This is in spite of the results of a recent poll conducted by ABC News and Ipsos, which reveals that voters are extremely uneasy about both of the main candidates. In the online survey that was conducted on Friday and Saturday, 86 percent of respondents believed that Biden, who is 81 years old, was too elderly to serve another term, while 61 percent believed that Trump, who is 77 years old, was too old.

In spite of the fact that their nominations are very certain to be secured, the groundwork has been laid for the most protracted general election in the history of the United States, which appears to be among the most cruel elections. Biden is portrayed as weak by the Republican Party. The Democratic Party considers Trump to be dangerous.

The Republicans brought attention to the fact that the special counsel referred to Biden as “an elderly man with a poor memory,” an even more derogatory assessment. While appearing on “Fox News Sunday,” Alabama Senator Tom Cotton referred to Biden as “a failed president, and the Democratic Party knows the only way to stop Donald Trump from being elected this fall is to convict him and imprison him.”

Democrats came together in support of Biden. “This kind of sense that he’s not ready for this job is just a bucket of BS that’s so deep, your boots will get stuck in it,” Mitch Landrieu, who is a co-chair of the campaign, said on the NBC program “Meet the Press.”

As a result of Trump’s remarks made during a rally in South Carolina on Saturday, there was a great deal of outrage. He stated that he had informed a European leader who wishes to remain nameless that if he were elected president, he would not defend nations that were members of the NATO alliance but had not paid all of their dues. “In fact, I would encourage (Russia) to do whatever they want,” said the politician. “You’ve got to pay.”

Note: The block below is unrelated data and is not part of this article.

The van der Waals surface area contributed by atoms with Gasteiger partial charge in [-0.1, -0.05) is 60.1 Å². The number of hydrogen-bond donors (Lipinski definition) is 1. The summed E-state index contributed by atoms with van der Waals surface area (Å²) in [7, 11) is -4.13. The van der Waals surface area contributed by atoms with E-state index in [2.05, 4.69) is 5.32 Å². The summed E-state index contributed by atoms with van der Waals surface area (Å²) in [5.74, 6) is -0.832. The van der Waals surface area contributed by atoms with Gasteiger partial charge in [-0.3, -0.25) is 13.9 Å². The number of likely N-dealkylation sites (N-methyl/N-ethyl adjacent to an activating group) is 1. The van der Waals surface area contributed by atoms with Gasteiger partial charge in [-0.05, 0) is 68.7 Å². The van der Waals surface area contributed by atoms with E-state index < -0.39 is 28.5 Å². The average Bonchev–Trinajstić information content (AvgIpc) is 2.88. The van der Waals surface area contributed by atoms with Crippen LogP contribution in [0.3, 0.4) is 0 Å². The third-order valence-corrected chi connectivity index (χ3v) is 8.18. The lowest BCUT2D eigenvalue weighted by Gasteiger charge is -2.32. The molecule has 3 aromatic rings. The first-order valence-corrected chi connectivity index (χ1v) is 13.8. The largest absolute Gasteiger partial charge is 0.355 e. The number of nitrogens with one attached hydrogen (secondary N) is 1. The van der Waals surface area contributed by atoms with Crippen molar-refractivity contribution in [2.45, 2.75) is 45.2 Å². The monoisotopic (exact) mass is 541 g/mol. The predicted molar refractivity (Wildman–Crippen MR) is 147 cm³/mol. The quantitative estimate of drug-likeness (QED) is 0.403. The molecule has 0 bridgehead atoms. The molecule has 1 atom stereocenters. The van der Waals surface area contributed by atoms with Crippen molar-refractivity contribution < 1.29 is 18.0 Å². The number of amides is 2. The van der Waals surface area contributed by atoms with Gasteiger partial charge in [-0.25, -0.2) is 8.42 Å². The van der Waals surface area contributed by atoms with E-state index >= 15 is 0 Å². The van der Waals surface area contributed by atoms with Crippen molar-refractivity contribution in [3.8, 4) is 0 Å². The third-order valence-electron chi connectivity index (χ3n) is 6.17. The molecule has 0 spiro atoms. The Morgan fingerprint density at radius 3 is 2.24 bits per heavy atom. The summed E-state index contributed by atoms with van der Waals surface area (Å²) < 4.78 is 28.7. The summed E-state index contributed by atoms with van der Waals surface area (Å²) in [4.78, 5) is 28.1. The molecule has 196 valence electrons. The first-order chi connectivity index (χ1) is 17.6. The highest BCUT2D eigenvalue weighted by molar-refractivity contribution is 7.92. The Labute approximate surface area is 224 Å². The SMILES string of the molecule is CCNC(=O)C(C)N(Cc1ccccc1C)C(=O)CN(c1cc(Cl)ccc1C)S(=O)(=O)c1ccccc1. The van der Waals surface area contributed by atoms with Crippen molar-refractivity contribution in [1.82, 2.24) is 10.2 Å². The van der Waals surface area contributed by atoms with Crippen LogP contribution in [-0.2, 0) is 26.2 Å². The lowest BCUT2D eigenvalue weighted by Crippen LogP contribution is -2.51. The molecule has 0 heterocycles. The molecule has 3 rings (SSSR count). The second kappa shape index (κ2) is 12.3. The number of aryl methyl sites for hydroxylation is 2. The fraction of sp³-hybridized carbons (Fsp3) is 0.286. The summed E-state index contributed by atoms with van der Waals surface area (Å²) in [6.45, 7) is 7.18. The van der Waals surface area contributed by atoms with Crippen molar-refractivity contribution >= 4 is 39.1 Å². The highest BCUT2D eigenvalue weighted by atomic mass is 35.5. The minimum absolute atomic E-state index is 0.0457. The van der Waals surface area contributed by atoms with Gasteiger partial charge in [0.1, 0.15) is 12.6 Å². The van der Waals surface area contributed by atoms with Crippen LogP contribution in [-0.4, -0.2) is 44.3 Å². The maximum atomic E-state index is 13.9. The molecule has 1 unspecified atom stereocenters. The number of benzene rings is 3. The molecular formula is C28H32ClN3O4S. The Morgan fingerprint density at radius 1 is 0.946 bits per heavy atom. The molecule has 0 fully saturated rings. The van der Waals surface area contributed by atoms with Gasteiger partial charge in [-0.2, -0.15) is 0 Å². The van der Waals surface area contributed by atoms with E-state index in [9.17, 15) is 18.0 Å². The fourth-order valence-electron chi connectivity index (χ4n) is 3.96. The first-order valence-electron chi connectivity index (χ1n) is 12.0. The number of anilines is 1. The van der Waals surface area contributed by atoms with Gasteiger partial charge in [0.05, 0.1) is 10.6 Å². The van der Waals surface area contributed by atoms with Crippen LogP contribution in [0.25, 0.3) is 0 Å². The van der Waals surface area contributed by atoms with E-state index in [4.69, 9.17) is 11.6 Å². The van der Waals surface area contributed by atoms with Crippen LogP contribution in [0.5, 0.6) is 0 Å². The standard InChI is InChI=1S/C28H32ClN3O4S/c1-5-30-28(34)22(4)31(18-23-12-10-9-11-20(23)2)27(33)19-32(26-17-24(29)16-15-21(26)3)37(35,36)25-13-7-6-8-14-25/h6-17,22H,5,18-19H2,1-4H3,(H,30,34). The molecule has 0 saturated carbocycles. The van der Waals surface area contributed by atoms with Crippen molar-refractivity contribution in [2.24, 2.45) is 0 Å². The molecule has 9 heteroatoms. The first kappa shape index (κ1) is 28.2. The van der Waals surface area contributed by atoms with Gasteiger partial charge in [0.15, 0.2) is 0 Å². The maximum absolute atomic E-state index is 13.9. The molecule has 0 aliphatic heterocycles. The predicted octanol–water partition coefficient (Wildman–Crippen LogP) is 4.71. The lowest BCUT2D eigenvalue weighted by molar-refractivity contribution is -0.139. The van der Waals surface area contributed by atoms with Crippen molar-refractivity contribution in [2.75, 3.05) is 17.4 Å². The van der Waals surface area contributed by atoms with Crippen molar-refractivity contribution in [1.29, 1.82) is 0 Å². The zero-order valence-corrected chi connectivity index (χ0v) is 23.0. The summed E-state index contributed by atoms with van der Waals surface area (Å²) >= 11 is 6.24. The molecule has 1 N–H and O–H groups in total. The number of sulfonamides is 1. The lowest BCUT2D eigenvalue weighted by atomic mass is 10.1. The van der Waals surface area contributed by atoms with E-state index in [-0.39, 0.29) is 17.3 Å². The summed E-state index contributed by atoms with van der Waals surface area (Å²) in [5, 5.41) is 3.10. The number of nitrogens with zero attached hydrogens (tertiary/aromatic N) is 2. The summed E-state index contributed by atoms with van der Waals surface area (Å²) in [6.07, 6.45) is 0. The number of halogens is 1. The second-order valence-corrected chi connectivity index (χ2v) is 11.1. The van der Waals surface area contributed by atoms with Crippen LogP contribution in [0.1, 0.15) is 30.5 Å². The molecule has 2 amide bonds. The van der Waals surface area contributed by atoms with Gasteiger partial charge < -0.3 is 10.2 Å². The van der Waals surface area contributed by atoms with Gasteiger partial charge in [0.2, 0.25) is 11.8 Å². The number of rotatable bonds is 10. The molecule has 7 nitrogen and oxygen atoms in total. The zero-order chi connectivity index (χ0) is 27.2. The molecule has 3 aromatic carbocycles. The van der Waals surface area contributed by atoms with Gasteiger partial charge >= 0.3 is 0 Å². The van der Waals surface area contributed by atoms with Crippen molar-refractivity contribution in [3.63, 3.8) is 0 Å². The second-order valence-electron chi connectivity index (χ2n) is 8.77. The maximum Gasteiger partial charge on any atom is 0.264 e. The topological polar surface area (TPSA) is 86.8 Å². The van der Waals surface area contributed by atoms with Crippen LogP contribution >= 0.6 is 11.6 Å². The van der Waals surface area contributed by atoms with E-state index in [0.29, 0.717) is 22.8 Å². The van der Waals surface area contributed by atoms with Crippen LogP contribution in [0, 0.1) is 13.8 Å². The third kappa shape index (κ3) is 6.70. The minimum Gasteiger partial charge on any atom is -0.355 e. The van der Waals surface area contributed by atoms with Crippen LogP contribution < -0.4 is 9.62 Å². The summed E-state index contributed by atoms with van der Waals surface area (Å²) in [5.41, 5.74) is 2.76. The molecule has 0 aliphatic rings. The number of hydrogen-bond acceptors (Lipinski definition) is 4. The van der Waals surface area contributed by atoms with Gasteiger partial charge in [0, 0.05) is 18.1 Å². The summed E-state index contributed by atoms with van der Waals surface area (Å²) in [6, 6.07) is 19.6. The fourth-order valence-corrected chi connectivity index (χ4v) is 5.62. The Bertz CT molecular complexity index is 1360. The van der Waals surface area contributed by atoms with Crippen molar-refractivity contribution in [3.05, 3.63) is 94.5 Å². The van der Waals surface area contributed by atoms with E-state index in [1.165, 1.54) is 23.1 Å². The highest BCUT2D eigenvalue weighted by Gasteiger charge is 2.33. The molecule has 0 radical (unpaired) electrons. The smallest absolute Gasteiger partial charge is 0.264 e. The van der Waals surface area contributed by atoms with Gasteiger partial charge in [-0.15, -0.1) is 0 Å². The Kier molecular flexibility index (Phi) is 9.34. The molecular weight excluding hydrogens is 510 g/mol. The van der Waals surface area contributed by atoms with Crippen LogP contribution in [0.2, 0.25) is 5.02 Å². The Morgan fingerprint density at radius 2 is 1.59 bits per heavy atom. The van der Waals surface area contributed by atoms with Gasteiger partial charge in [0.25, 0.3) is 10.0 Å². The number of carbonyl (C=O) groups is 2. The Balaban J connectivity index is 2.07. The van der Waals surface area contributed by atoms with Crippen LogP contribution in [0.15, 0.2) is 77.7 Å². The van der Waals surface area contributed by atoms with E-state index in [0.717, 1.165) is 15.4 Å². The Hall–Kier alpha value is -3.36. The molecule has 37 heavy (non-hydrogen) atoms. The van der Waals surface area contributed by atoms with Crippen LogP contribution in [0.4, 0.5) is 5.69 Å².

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Sen. Chris Coons of Delaware voiced his opposition to the idea that NATO is a protection racket on the program “This Week” on ABC. “It’s a security alliance.”

Republicans were unfazed by the results.

“I have zero concern” about what he said, Senator Marco Rubio of Florida stated in a dismissive manner on CNN’s “State of the Union.” Next, he continued by saying, “However, there must be a coalition.”

That ray of bipartisan light? No more

There was one glimmer of hope that was shared by all parties, but it was extinguished throughout the course of the past week as well.

On Wednesday, Republicans in the Senate worked to prevent the passage of a legislative package that was worth $118 billion and included provisions to strengthen the southern border with Mexico and to provide assistance to Ukraine. A conservative Republican from Oklahoma named James Lankford, a liberal Democrat from Connecticut named Chris Murphy, and an independent from Arizona named Kyrsten Sinema had been working together for several weeks to negotiate it.

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The prospects in the Senate had been favorable, but they were already challenging in the House until Trump criticized it, thereby ensuring that it would not achieve its goals.
“It was not a very productive week in Washington, D.C., whether it was for the Congress or for the president,” said Georgia Governor Brian Kemp, a Republican, in an appearance on ABC. “It was not a very productive week.” “And I think that’s what frustrates people when you look around the country.”

Currently, the question that is being asked in Washington is not how things will improve in the future.

This is the question: can they get even worse?